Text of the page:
A DISTRIBUTED DENIAL OF SERVICE ATTACK, subsequently referred to as a DDoS attack, refers to a type of malicious exploit in which the primary goal is to interrupt regular network traffic on a targeted device. The attack involves overwhelming the device with a flurry of traffic, thereby preventing it from replying to legitimate network requests. The higher the number of attacking computers or systems used to carry out a DDoS attack, the greater the chance of its effectiveness.
The first stage of a Distributed Denial of Service attack is known as recruitment. This usually occurs through the assistance of malware created with the sole purpose of turning one or more host computers into a network of zombie machines known as a botnet. While the actual process is a lot more complicated, each computer acts as a node on the botnet, responding to the command of a single controller.
At the controller’s disposal, the botnet receives the IP address of a targeted device, which could be a router, server, computer or smart phone. The only prerequisite is that the targeted device be connected to a network. The node, or bot, then sends a number of requests to the targeted device all at once, resulting in the disruption (or denial) of service. The ripple effect is the slowing or blocking of legitimate requests, as network traffic, whether legitimate or malicious, is often indistinguishable.
Types of Distributed Denial of Service attacks
The layer on which a DDoS attack is implemented also determines its type or category, which can be one (1) of the following seven (7) components of the Open Systems Interconnection (OSI) networking model:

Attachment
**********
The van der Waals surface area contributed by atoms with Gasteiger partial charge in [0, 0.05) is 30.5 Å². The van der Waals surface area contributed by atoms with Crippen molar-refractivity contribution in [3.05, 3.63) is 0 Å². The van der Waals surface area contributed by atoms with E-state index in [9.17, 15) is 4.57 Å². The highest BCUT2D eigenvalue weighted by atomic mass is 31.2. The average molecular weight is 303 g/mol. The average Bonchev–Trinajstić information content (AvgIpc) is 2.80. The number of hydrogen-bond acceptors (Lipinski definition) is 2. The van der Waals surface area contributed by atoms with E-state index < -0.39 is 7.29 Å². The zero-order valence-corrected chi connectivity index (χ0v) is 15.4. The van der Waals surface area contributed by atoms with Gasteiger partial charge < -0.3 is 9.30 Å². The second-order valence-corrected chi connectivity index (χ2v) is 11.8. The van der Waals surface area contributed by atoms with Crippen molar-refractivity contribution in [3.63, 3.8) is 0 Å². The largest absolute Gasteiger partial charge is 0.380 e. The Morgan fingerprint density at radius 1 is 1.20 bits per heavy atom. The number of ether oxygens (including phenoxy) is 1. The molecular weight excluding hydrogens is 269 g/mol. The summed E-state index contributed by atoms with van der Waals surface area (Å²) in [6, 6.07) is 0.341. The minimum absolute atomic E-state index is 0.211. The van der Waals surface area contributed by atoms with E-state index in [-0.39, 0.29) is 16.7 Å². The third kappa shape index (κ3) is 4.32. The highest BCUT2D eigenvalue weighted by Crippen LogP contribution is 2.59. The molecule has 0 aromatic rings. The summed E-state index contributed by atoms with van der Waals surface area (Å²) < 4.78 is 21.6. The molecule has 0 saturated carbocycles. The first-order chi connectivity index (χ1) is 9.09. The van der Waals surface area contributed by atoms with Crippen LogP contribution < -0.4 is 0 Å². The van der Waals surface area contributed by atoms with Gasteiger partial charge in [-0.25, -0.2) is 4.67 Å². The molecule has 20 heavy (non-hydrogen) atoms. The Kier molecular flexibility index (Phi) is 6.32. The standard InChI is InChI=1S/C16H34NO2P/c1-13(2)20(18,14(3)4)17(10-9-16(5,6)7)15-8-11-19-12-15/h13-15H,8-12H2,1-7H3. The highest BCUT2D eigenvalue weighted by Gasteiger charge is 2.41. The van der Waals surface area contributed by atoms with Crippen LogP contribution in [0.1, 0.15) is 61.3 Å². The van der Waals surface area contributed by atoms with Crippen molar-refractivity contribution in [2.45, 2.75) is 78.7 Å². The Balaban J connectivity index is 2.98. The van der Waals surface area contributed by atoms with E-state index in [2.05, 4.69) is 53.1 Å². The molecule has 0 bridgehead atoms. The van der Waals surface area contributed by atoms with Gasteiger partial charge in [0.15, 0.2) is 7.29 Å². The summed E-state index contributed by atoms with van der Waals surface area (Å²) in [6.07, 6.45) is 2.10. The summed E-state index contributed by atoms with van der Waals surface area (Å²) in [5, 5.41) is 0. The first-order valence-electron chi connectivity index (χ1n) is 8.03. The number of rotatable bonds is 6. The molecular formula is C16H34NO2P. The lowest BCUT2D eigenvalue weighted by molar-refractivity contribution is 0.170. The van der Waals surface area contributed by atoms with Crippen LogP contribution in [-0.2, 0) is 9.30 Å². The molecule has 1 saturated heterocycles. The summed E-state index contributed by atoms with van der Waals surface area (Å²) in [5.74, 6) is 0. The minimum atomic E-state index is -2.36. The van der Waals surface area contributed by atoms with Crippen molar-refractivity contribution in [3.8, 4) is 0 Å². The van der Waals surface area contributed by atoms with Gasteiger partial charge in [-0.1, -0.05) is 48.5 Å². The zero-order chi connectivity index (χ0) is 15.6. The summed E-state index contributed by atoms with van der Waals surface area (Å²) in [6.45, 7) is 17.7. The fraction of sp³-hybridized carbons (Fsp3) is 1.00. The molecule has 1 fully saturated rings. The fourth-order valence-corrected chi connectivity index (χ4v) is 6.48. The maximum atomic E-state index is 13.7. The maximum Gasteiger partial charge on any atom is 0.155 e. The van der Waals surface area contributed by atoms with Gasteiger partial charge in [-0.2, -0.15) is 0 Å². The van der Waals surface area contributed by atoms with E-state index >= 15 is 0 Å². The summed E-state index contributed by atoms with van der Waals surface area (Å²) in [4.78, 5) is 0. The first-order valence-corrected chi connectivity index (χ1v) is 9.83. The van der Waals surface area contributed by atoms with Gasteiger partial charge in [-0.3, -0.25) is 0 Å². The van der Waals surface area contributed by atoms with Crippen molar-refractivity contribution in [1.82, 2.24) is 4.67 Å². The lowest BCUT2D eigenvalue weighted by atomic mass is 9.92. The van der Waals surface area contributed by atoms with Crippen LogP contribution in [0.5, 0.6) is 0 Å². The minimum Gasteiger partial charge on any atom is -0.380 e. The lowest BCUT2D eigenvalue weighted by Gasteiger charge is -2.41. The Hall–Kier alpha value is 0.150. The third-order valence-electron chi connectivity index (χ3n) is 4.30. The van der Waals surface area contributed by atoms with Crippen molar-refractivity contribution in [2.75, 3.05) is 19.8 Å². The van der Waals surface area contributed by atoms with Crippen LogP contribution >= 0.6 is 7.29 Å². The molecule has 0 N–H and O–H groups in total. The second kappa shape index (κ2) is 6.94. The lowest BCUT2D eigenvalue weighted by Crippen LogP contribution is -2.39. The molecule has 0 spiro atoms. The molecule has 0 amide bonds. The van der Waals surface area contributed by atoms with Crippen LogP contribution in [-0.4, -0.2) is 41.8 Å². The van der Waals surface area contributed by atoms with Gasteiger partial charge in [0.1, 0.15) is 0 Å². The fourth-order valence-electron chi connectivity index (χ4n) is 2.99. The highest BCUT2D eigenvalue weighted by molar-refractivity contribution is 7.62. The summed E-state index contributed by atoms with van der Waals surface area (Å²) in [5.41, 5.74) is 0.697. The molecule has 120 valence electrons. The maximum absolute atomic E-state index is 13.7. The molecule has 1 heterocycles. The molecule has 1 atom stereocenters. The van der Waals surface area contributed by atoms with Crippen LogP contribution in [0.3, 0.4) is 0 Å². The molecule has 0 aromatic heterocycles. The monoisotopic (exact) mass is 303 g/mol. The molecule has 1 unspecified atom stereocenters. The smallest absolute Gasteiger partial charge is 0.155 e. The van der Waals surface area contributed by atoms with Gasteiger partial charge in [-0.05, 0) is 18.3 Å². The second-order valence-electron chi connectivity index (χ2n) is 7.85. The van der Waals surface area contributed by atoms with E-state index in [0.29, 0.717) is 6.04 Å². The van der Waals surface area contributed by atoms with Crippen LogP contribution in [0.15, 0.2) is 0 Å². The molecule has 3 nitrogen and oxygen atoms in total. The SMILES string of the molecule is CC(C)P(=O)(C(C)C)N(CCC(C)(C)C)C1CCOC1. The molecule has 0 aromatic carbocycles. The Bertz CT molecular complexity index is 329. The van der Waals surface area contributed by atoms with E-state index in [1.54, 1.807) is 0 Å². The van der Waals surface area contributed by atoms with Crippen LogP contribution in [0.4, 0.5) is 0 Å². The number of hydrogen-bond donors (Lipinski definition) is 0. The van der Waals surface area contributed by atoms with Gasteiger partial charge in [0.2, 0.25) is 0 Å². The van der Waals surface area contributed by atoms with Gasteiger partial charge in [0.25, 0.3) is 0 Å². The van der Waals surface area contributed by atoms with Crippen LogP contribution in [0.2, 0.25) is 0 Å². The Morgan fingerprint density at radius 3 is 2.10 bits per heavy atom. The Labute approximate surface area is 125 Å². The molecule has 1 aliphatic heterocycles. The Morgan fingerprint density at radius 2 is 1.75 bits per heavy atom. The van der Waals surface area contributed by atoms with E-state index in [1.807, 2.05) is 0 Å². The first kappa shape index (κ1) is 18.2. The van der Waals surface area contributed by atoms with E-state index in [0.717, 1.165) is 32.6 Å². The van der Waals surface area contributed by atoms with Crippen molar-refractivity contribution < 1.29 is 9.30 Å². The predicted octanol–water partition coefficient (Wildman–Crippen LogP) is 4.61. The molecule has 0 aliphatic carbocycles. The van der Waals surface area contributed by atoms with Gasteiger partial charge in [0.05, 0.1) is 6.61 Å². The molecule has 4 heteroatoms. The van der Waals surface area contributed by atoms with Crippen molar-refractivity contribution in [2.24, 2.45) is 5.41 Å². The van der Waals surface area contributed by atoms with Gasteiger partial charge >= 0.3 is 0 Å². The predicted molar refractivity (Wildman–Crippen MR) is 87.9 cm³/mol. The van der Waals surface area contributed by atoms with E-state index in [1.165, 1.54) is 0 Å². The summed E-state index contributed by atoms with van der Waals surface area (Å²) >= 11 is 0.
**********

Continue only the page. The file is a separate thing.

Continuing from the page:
- Application layer
- Presentation layer
- Session layer
- Transport layer
- Network layer
- Data link layer
- The physical layer (or the wire form of the network)
Application layer attacks
An application layer attack is an exploit which involves an end user. One distinguishing component of such an attack is its exhaustive nature: The resources of the targeted system, which are responsible for HTTP requests and the generation of web pages, are greatly consumed. An example of this would be a botnet’s repeated targeting of an end device with a GET command for specific or random values.
Also known as state exhaustion attacks, the exploitation of protocols can use up most (if not all) the table capacity of servers or central resources which function as firewalls and other intermediary components.
As its name suggests, this type of attack involves the consumption of available bandwidth between the Internet, or communicating network, and the end computer or device.
Mitigating Distributed Denial of Service Attacks
The only way a Distributed Denial of Service attack can be mitigated relies on one’s capability to distinguish legitimate requests made to receiving devices from those that are malicious. As previously mentioned, network traffic is not always distinguishable, which makes the task of doing so both challenging and complex. The following approaches are said to be “layered” in order to achieve the best possible results when working to prevent or resolve a DDoS attack:
Black hole routing involves the creation of a route in the network which essentially leads to nowhere. Traffic (ideally, the kind that is malicious) is redirected here, thereby failing to reach its intended target.
Rate limiting refers to a limit on the number of requests that a server can accept over a given period of time.
Web application firewalls serve as intermediaries between the server and network to ensure that all requests are genuine and meet a certain threshold.